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Old Posted Apr 28, 2009, 8:52 AM
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sirkingwilliam sirkingwilliam is offline
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Haven for Hope (1-stop homeless center) could be national model when it opens

Greehey touts 1-stop homeless center

By Jennifer Hiller - Express-News

San Antonio’s $90 million, one-stop homeless transformation campus could become a national model when it opens later this year, the project’s biggest cheerleader and benefactor said Monday.

Already, Haven for Hope has been visited by officials from 37 cities, Bill Greehey, chairman of NuStar Energy LP and former CEO and chairman of Valero Energy Corp., told members of the local chapter of the American Institute of Architects on Tuesday.

AIA members heard an update of the Haven for Hope project from Greehey at a luncheon at the downtown Luby’s.

“We are now going to become the national model for everyone else,” Greehey said.

Haven for Hope will provide an array of services for the homeless, including housing for families, outdoor safe-sleeping zones, job training, detox and medical assistance, dental and vision care. The center will house dozens of agencies and organizations in an attempt to address the root causes of homelessness.

The detox unit already is open, and the entire facility should open by the end of the year.

The San Antonio Community Council to End Homelessness looked at homeless centers in Phoenix, Miami, Los Angeles and San Diego, Calif., pulling the best practices out of each of them. The dental clinic in Phoenix, for example, was excellent, but the center did not serve families — something the San Antonio group saw as a gaping hole. About half of homeless people have children, Greehey said.

James Andrews, associate principal at Overland Partners Architects, the lead design firm, said architects also considered best practices. Some homeless shelters across the country resembled warehouses without windows, for example. And none have dog kennels, as Haven for Hope will. Many homeless people have pets and will not abandon them to receive services.

“There’s a basic level of humanity,” Andrews said.

Haven for Hope will be located west of downtown near the University Health Center and Bexar County Jail.

The city will own the campus, but the nonprofit Haven for Hope will operate it.

“And I need money,” said Greehey, appealing to AIA members. He is working to raise about $4.2 million by the end of the year to complete the fundraising.
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Old Posted Apr 28, 2009, 6:38 PM
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miaht82 miaht82 is offline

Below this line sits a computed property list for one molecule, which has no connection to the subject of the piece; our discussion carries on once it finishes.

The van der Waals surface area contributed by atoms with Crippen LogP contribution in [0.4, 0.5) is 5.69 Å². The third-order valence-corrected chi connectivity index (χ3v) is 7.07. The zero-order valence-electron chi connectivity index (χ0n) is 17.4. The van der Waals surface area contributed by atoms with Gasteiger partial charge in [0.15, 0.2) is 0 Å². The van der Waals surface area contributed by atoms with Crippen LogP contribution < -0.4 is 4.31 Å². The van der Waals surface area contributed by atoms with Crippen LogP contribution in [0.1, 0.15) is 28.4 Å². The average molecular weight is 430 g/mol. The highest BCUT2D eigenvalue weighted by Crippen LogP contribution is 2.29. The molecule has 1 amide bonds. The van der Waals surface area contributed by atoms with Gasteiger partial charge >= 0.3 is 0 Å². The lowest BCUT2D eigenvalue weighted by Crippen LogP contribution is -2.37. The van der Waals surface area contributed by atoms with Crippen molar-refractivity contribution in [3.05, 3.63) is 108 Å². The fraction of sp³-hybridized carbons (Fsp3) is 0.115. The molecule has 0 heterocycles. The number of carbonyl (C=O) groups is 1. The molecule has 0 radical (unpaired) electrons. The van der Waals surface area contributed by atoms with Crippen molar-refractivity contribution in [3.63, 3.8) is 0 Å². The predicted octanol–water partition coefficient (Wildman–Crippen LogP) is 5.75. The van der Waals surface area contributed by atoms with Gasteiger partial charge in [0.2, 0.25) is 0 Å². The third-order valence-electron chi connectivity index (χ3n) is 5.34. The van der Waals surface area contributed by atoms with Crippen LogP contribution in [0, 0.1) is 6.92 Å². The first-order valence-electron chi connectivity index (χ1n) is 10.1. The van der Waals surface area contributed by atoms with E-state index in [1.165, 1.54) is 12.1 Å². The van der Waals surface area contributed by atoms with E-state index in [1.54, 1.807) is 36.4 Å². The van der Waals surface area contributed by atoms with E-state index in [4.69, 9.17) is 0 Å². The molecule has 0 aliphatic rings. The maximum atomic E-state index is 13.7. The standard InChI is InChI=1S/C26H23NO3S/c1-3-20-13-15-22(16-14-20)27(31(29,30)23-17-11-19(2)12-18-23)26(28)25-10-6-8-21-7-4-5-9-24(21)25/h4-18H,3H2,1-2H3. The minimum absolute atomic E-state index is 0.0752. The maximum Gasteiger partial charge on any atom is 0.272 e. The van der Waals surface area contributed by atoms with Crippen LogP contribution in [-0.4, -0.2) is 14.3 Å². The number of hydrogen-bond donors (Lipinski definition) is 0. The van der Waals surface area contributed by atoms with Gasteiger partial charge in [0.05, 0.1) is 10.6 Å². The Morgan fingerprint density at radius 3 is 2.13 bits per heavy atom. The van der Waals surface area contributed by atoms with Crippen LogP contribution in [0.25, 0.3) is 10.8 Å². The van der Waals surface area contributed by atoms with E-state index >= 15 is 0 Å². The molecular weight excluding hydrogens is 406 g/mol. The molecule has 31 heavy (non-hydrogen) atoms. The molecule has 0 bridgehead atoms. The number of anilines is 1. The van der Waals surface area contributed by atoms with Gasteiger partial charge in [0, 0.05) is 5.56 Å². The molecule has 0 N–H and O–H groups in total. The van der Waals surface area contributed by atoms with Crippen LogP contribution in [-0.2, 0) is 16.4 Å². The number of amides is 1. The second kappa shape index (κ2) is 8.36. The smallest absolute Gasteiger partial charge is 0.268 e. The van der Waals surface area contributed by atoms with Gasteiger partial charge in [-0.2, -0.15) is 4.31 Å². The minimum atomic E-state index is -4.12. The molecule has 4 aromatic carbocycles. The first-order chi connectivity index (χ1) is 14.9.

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This is a great project. What a great concept; consolidate all services into one location. I hope this is a model for other projects as well. There is a lack of organization sometimes that makes San Antonio feel like a midsize town. Things are slowly coming together here and this is a major part of it.
The Raleigh Connoisseur
It is the city trying to escape the consequences of being a city
while still remaining a city. It is urban society trying to eat its
cake and keep it, too.
- Harlan Douglass, The Suburban Trend, 1925
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Old Posted May 1, 2009, 8:19 PM
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jaga185 jaga185 is offline
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^^^ I totally agree. As of now, what do we have for the homeless?
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Old Posted Apr 19, 2010, 8:44 AM
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sirkingwilliam sirkingwilliam is offline
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One year later and it's open.


  • 940 beds
  • 280,000 square feet
  • 37-acres
  • $100 million cost




It is a historic day in San Antonio as the highly anticipated Haven for Hope campus, which is already touted as the national model in the fight against homelessness, is being officially dedicated. After nearly three years of construction, the 37-acre, 280,000-square-foot homeless transformation campus is ready to open its doors, and the first residents will begin moving in at
the end of April.

Haven for Hope employees, elected officials, Haven for Hope’s social service partners, community leaders and other dignitaries will gather today to celebrate its completion. The festive dedication will be punctuated as local and state elected officials join Haven for Hope Chairman Bill Greehey in releasing over 1,000 live butterflies. Because Haven for Hope’s mission is the transformation of the lives of the homeless, the butterfly, an iconic symbol of transformation, has been adopted as a symbol of Haven for Hope.

“Haven for Hope is a window on the soul of San Antonio,” San Antonio Mayor Julián Castro said. “It reflects our city's strong sense of compassion and a belief in the power of an individual to transform himself or herself.”

Greehey praised the partnerships and mutual cooperation among public and private sectors that helped fund and build the $100 million project.

“This is one of the biggest public-private partnerships in San Antonio’s history, and it would not have been possible without the dedication, commitment and investment of countless individuals in both the public and private sectors,” said Greehey. “We are so grateful to the City of San Antonio, Bexar County and the State of Texas for dedicating funding, resources and other support. And we have been overwhelmed by the generosity of the hundreds of private donors who have helped us raise over $58 million, which puts us within $2 million of our fundraising goal!

“This is so important because we can’t solve the homeless crisis without everybody working together, and Haven for Hope is proof of the great things that can happen when the government and private sector work together toward a common goal,” Greehey added. “Together, we’re not just going to transform lives, we’re going to save lives.”